September 9 coronavirus news

By Helen Regan, Adam Renton, Meg Wagner and Mike Hayes, CNN

Updated 12:00 a.m. ET, September 10, 2020
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12:15 p.m. ET, September 9, 2020

Trump called coronavirus "deadly stuff" in early February, according to audio recording from Bob Woodward

CNN has obtained audio recordings from some of Bob Woodward's interviews with President Trump for his new book "Rage."

According to the book, Trump knew in early February coronavirus was dangerous, highly contagious, airborne and "deadly."

Here's an exchange between Woodward and Trump on Feb. 7:

Woodward: And so, what was President Xi saying yesterday?  

Trump: Oh, we were talking mostly about the virus. And I think he’s going to have it in good shape, but you know, it’s a very tricky situation. It’s –  

Woodward: Indeed.  

Trump: It goes through air, Bob. That’s always tougher than the touch. You know, the touch, you don’t have to touch things. Right? But the air, you just breathe the air and that’s how it’s passed. And so, that’s a very tricky one. That’s a very delicate one. It’s also more deadly than your – you know, your, even your strenuous flus. You know, people don’t realize, we lose 25,000, 30,000 people a year here. Who would ever think that, right?  

Woodward: I know. It’s much forgotten.  

Trump: Pretty amazing. And then I say, well, is that the same thing-  

Woodward: What are you able to do for-  

Trump: This is more deadly. This is five per- you know, this is five percent versus one percent and less than one percent. You know? So, this is deadly stuff.

12:27 p.m. ET, September 9, 2020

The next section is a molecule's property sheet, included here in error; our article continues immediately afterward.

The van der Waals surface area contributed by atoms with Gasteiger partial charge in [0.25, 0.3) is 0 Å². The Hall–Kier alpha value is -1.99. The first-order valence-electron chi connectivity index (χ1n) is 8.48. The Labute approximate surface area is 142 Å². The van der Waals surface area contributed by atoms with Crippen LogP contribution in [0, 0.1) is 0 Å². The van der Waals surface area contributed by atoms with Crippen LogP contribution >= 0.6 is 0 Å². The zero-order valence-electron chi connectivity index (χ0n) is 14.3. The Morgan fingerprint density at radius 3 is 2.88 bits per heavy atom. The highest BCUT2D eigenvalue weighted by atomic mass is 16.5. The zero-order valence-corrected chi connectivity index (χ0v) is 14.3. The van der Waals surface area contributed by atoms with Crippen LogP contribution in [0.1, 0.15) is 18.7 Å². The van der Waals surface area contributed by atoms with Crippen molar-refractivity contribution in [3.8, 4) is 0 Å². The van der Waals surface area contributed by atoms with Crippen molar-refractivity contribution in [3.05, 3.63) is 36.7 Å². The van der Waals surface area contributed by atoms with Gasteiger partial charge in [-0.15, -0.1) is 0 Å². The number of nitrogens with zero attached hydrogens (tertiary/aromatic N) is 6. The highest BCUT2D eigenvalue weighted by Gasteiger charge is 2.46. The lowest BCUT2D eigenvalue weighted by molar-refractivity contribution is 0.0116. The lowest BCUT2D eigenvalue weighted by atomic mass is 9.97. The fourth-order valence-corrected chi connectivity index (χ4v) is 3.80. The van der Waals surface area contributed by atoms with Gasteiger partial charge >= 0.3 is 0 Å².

Covid-19 deaths in Florida surpass 12,000

From CNN's Melissa Alonso  

A funeral home director and mortician assistants prepare a funeral service for a man who died of Covid-19 on August 12 in Tampa, Florida.
A funeral home director and mortician assistants prepare a funeral service for a man who died of Covid-19 on August 12 in Tampa, Florida. Octavio Jones/Getty Images

Florida health officials reported 200 resident fatalities on Wednesday, bringing the resident death toll to 12,115, according to the Florida Department of Health.  

State health officials reported 154 non-Florida resident deaths as well, the department's data shows.

The health department reported 2,056 new cases of Covid-19, bringing the state’s total to 652,148.

There have been 40,517 Florida residents with Covid-19 hospitalized since the start of the pandemic, the department's data shows. 

One thing to note: These numbers were released by Florida’s public health agency, and may not line up exactly in real time with CNN’s database drawn from Johns Hopkins University and the Covid Tracking Project.